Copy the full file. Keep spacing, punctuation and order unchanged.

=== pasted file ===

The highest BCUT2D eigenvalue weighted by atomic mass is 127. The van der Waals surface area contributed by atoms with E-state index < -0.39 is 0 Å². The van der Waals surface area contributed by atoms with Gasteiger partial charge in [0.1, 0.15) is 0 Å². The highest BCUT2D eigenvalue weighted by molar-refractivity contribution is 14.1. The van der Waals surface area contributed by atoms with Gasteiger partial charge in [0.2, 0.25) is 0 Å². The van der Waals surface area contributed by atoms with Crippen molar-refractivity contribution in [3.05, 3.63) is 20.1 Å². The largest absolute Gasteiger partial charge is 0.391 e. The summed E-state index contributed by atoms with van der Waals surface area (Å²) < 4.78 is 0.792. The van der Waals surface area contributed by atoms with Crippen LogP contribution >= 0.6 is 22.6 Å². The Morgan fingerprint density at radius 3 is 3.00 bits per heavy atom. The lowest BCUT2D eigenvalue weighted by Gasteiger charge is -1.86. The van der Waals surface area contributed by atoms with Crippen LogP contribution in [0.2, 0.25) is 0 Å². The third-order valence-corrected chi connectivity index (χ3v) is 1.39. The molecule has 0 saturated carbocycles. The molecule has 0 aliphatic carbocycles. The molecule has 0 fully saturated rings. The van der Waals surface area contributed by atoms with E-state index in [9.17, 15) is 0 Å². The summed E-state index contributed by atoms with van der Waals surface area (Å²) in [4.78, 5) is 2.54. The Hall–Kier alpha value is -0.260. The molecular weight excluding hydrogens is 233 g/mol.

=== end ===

The highest BCUT2D eigenvalue weighted by atomic mass is 127. The van der Waals surface area contributed by atoms with E-state index < -0.39 is 0 Å². The van der Waals surface area contributed by atoms with Gasteiger partial charge in [0.1, 0.15) is 0 Å². The highest BCUT2D eigenvalue weighted by molar-refractivity contribution is 14.1. The van der Waals surface area contributed by atoms with Gasteiger partial charge in [0.2, 0.25) is 0 Å². The van der Waals surface area contributed by atoms with Crippen molar-refractivity contribution in [3.05, 3.63) is 20.1 Å². The largest absolute Gasteiger partial charge is 0.391 e. The summed E-state index contributed by atoms with van der Waals surface area (Å²) < 4.78 is 0.792. The van der Waals surface area contributed by atoms with Crippen LogP contribution >= 0.6 is 22.6 Å². The Morgan fingerprint density at radius 3 is 3.00 bits per heavy atom. The lowest BCUT2D eigenvalue weighted by Gasteiger charge is -1.86. The van der Waals surface area contributed by atoms with Crippen LogP contribution in [0.2, 0.25) is 0 Å². The third-order valence-corrected chi connectivity index (χ3v) is 1.39. The molecule has 0 saturated carbocycles. The molecule has 0 aliphatic carbocycles. The molecule has 0 fully saturated rings. The van der Waals surface area contributed by atoms with E-state index in [9.17, 15) is 0 Å². The summed E-state index contributed by atoms with van der Waals surface area (Å²) in [4.78, 5) is 2.54. The Hall–Kier alpha value is -0.260. The molecular weight excluding hydrogens is 233 g/mol.